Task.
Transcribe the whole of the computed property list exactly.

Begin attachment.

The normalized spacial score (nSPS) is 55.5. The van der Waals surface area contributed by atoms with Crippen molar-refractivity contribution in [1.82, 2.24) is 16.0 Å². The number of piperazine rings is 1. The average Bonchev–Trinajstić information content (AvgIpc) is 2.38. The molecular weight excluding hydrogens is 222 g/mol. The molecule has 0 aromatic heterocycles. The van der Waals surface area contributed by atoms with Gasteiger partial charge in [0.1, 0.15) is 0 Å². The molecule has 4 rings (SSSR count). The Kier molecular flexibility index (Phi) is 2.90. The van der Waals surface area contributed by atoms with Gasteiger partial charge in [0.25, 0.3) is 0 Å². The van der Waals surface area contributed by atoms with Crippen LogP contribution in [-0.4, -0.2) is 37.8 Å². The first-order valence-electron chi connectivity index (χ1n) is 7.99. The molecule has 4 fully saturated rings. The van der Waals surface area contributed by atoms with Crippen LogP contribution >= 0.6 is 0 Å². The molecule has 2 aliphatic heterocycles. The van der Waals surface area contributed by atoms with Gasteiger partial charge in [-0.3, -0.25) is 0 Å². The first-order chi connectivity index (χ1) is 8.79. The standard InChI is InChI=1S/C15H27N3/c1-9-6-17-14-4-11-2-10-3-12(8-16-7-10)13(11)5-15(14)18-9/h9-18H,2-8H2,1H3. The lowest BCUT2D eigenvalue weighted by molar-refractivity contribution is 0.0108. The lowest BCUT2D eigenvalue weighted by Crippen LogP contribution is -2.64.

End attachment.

The normalized spacial score (nSPS) is 55.5. The van der Waals surface area contributed by atoms with Crippen molar-refractivity contribution in [1.82, 2.24) is 16.0 Å². The number of piperazine rings is 1. The average Bonchev–Trinajstić information content (AvgIpc) is 2.38. The molecular weight excluding hydrogens is 222 g/mol. The molecule has 0 aromatic heterocycles. The van der Waals surface area contributed by atoms with Gasteiger partial charge in [0.1, 0.15) is 0 Å². The molecule has 4 rings (SSSR count). The Kier molecular flexibility index (Phi) is 2.90. The van der Waals surface area contributed by atoms with Gasteiger partial charge in [0.25, 0.3) is 0 Å². The van der Waals surface area contributed by atoms with Crippen LogP contribution in [-0.4, -0.2) is 37.8 Å². The first-order valence-electron chi connectivity index (χ1n) is 7.99. The molecule has 4 fully saturated rings. The van der Waals surface area contributed by atoms with Crippen LogP contribution >= 0.6 is 0 Å². The molecule has 2 aliphatic heterocycles. The van der Waals surface area contributed by atoms with Gasteiger partial charge in [-0.3, -0.25) is 0 Å². The first-order chi connectivity index (χ1) is 8.79. The standard InChI is InChI=1S/C15H27N3/c1-9-6-17-14-4-11-2-10-3-12(8-16-7-10)13(11)5-15(14)18-9/h9-18H,2-8H2,1H3. The lowest BCUT2D eigenvalue weighted by molar-refractivity contribution is 0.0108. The lowest BCUT2D eigenvalue weighted by Crippen LogP contribution is -2.64.